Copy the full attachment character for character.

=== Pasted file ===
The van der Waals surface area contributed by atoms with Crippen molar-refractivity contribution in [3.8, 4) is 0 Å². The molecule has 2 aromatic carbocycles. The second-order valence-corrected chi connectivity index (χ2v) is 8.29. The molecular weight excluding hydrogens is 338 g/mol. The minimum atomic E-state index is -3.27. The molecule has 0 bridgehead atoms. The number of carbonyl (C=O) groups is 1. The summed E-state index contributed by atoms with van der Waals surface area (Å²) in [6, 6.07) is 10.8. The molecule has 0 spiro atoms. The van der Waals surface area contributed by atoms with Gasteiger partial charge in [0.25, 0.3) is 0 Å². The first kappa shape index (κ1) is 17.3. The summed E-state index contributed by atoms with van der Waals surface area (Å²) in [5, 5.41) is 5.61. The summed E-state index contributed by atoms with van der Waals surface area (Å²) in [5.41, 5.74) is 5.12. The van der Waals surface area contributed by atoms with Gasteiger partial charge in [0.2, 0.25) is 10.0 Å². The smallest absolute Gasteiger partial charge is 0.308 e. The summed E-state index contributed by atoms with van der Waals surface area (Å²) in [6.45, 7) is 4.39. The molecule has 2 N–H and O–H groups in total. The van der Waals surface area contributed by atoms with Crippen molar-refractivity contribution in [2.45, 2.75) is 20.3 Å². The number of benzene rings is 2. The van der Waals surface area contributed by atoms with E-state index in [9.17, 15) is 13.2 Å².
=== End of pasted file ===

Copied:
The van der Waals surface area contributed by atoms with Crippen molar-refractivity contribution in [3.8, 4) is 0 Å². The molecule has 2 aromatic carbocycles. The second-order valence-corrected chi connectivity index (χ2v) is 8.29. The molecular weight excluding hydrogens is 338 g/mol. The minimum atomic E-state index is -3.27. The molecule has 0 bridgehead atoms. The number of carbonyl (C=O) groups is 1. The summed E-state index contributed by atoms with van der Waals surface area (Å²) in [6, 6.07) is 10.8. The molecule has 0 spiro atoms. The van der Waals surface area contributed by atoms with Gasteiger partial charge in [0.25, 0.3) is 0 Å². The first kappa shape index (κ1) is 17.3. The summed E-state index contributed by atoms with van der Waals surface area (Å²) in [5, 5.41) is 5.61. The summed E-state index contributed by atoms with van der Waals surface area (Å²) in [5.41, 5.74) is 5.12. The van der Waals surface area contributed by atoms with Gasteiger partial charge in [0.2, 0.25) is 10.0 Å². The smallest absolute Gasteiger partial charge is 0.308 e. The summed E-state index contributed by atoms with van der Waals surface area (Å²) in [6.45, 7) is 4.39. The molecule has 2 N–H and O–H groups in total. The van der Waals surface area contributed by atoms with Crippen molar-refractivity contribution in [2.45, 2.75) is 20.3 Å². The number of benzene rings is 2. The van der Waals surface area contributed by atoms with E-state index in [9.17, 15) is 13.2 Å².